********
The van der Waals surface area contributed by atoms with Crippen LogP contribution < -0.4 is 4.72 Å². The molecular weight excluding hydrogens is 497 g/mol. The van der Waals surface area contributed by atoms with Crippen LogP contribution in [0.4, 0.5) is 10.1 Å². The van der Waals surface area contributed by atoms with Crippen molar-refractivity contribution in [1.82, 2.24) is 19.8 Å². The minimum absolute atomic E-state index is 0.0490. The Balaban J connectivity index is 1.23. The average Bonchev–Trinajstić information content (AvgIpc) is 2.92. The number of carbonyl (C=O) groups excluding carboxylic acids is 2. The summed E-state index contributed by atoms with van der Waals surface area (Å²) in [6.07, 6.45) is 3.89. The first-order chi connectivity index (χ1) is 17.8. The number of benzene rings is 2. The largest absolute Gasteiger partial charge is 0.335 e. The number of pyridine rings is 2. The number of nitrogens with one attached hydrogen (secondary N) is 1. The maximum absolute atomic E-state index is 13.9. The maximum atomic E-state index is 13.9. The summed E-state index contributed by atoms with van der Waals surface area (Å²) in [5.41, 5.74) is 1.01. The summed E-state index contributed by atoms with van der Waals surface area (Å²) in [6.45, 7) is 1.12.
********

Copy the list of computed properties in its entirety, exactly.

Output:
The van der Waals surface area contributed by atoms with Crippen LogP contribution < -0.4 is 4.72 Å². The molecular weight excluding hydrogens is 497 g/mol. The van der Waals surface area contributed by atoms with Crippen LogP contribution in [0.4, 0.5) is 10.1 Å². The van der Waals surface area contributed by atoms with Crippen molar-refractivity contribution in [1.82, 2.24) is 19.8 Å². The minimum absolute atomic E-state index is 0.0490. The Balaban J connectivity index is 1.23. The average Bonchev–Trinajstić information content (AvgIpc) is 2.92. The number of carbonyl (C=O) groups excluding carboxylic acids is 2. The summed E-state index contributed by atoms with van der Waals surface area (Å²) in [6.07, 6.45) is 3.89. The first-order chi connectivity index (χ1) is 17.8. The number of benzene rings is 2. The largest absolute Gasteiger partial charge is 0.335 e. The number of pyridine rings is 2. The number of nitrogens with one attached hydrogen (secondary N) is 1. The maximum absolute atomic E-state index is 13.9. The maximum atomic E-state index is 13.9. The summed E-state index contributed by atoms with van der Waals surface area (Å²) in [5.41, 5.74) is 1.01. The summed E-state index contributed by atoms with van der Waals surface area (Å²) in [6.45, 7) is 1.12.